By Zachary Elkaim, Special to CNN
Editor’s note: Zachary Elkaim is a researcher at Foundation for Defense of Democracies, a policy institute in Washington D.C., focusing on national security issues. The views expressed are his own.
Kenya’s Foreign Ministry has claimed at least two al-Shabaab terrorists involved in the Westgate Mall attack in Nairobi last week were Americans. This is neither new nor surprising, but it raises troubling questions about the American al-Shabaab connection.
The American-Somali community has grown since 1991, when immigrants fled the civil war. Current estimates of the number of Somali-born persons in the United States are unreliable, varying from under 50,000 to over 150,000. But once here, they often live in concentrated groups, with the largest community in Minnesota.
While the majority of the population have adjusted to American culture, the Somali experience in America has been punctuated by the radicalization of some its youth, a problem that has been on the radar since at least 2004. By 2007, al-Shabaab was openly issuing calls for foreign fighters to join their jihad, and small numbers of Somalis living in America began to answer the call. Americans trained, including the use of weapons, alongside Somalis from all over the world. Al-Shabaab’s ideological indoctrination included “anti-Ethiopian, anti-American, anti-Israeli, and anti-Western beliefs.”
In 2008, Somali-American Shirwa Ahmed became a suicide bomber when he drove an explosives-laden truck into the office of the Puntland Intelligence Service in northern Somalia. Other members of the Somali community in America have contributed to al-Shabaab’s jihad by recruiting youth. In 2009, for example, the U.S. government charged Minnesota-based Mahamud Said Omar with arranging and financing flights to Somalia.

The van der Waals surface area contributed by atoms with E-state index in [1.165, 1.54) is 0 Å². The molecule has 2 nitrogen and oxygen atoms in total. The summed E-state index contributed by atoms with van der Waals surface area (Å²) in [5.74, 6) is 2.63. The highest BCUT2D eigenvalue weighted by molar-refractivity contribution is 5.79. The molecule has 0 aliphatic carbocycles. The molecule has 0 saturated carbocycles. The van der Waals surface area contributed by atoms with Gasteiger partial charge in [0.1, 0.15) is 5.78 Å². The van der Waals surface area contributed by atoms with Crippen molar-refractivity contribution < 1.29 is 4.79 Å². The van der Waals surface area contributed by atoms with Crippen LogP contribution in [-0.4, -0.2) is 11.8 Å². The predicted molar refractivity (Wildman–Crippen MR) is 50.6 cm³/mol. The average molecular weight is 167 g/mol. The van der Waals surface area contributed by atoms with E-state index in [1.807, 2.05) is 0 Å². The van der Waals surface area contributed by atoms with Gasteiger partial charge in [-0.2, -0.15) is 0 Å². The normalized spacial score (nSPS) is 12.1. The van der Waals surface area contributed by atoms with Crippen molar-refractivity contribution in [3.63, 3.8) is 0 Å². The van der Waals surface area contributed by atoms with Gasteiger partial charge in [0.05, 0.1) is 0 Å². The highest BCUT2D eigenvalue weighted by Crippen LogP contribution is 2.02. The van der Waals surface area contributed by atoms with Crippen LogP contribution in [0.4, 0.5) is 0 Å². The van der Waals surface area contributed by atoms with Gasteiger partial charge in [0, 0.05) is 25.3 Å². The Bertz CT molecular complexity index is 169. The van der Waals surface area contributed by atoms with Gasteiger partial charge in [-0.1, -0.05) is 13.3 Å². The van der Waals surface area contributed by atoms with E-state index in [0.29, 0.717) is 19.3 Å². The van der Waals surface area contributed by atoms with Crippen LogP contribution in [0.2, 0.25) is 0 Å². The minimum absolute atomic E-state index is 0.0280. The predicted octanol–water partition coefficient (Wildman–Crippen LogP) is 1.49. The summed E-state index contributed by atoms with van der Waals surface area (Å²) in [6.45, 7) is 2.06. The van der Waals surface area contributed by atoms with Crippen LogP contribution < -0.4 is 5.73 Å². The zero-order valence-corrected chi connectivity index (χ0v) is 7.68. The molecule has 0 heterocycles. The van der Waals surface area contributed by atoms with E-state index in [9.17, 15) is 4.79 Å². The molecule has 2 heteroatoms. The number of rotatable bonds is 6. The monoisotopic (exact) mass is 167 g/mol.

Omar, who last year was convicted on five counts of terror, also provided funding for guerilla training and purchased weapons for his recruits. Other members of the Somali-American community have helped recruit additional fighters by recounting their fighting experiences with al-Shabaab. Cabdulaahi Ahmed Faarax was one such fighter. When he returned, he described his experiences of “true brotherhood” to a group of Somali youth, assuring them that jihad would be fun.
The path to al-Shabaab for Somali-Americans is not always the same. Mohamoud Hassan was reportedly radicalized in 2008 following the American airstrike that killed al-Shabaab leader Aden Hashi Ayro. Abdisalan Ali became disaffected with life in America after being wrongly accused of robbing a restaurant on campus and found solace in religion.
The internet has also become an important tool for al-Shabaab. American-born Omar Hammami, a non-Somali, was a huge boon to al-Shabaab’s recruitment efforts, with his fluency in Arabic and English, as well as computer savvy. Although he later publicly broke with al-Shabaab, Hammami’s online activity for the group included videos glorifying jihad, and an April 2010 video featuring a festival for the children of al-Shabaab “martyrs.” Al-Shabaab has since recruited another non-Somali American, Abu Ahmed al Amriki, who along with two Kenyan jihadists, reportedly urged Muslims to abandon their comfortable lives and wage jihad all over the world.
American nationals have left the United States to fight alongside al-Shabaab and are being tied to the attack in Kenya, and it will be important that U.S. intelligence now identify the local figures that may have mentored and radicalized the Somalis involved in this attack.
None of this is to suggest that Somali-Americans are uniquely vulnerable to radicalization, nor indeed that it is anything but a small minority who are ultimately pulled toward jihad. But the events in Nairobi are a reminder that for some, this pull undoubtedly exists, and it is crucial that the United States work to prevent others from returning to America to recruit more “heroes.”